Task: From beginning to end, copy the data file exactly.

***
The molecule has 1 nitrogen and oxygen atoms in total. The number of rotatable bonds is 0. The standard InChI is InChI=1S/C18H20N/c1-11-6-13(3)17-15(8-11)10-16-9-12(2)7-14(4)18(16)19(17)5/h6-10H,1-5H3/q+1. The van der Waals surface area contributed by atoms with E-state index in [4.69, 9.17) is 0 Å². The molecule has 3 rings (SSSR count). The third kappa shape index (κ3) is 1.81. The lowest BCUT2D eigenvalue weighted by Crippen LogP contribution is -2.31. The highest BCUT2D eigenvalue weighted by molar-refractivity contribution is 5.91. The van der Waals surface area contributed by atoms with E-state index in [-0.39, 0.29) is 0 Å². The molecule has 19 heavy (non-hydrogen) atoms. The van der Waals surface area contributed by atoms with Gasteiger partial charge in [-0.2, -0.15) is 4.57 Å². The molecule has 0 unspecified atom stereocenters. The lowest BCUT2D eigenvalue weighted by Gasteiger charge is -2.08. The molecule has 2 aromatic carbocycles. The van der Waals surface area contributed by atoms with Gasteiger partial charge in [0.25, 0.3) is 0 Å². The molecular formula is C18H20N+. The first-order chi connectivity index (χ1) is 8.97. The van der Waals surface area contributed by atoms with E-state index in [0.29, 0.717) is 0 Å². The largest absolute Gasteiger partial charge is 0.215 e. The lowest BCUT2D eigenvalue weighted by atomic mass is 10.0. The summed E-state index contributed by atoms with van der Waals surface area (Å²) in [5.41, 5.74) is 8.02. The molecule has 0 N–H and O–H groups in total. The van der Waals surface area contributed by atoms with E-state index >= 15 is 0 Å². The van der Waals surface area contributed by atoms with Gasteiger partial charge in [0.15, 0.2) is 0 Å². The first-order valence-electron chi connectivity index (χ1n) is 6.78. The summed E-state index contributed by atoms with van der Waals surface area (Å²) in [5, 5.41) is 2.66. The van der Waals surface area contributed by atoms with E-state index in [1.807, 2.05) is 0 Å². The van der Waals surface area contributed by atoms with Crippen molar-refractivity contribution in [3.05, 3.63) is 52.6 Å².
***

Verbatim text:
The molecule has 1 nitrogen and oxygen atoms in total. The number of rotatable bonds is 0. The standard InChI is InChI=1S/C18H20N/c1-11-6-13(3)17-15(8-11)10-16-9-12(2)7-14(4)18(16)19(17)5/h6-10H,1-5H3/q+1. The van der Waals surface area contributed by atoms with E-state index in [4.69, 9.17) is 0 Å². The molecule has 3 rings (SSSR count). The third kappa shape index (κ3) is 1.81. The lowest BCUT2D eigenvalue weighted by Crippen LogP contribution is -2.31. The highest BCUT2D eigenvalue weighted by molar-refractivity contribution is 5.91. The van der Waals surface area contributed by atoms with E-state index in [-0.39, 0.29) is 0 Å². The molecule has 19 heavy (non-hydrogen) atoms. The van der Waals surface area contributed by atoms with Gasteiger partial charge in [-0.2, -0.15) is 4.57 Å². The molecule has 0 unspecified atom stereocenters. The lowest BCUT2D eigenvalue weighted by Gasteiger charge is -2.08. The molecule has 2 aromatic carbocycles. The van der Waals surface area contributed by atoms with Gasteiger partial charge in [0.25, 0.3) is 0 Å². The molecular formula is C18H20N+. The first-order chi connectivity index (χ1) is 8.97. The van der Waals surface area contributed by atoms with E-state index in [0.29, 0.717) is 0 Å². The largest absolute Gasteiger partial charge is 0.215 e. The lowest BCUT2D eigenvalue weighted by atomic mass is 10.0. The summed E-state index contributed by atoms with van der Waals surface area (Å²) in [5.41, 5.74) is 8.02. The molecule has 0 N–H and O–H groups in total. The van der Waals surface area contributed by atoms with E-state index >= 15 is 0 Å². The van der Waals surface area contributed by atoms with Gasteiger partial charge in [0.15, 0.2) is 0 Å². The first-order valence-electron chi connectivity index (χ1n) is 6.78. The summed E-state index contributed by atoms with van der Waals surface area (Å²) in [5, 5.41) is 2.66. The van der Waals surface area contributed by atoms with E-state index in [1.807, 2.05) is 0 Å². The van der Waals surface area contributed by atoms with Crippen molar-refractivity contribution in [3.05, 3.63) is 52.6 Å².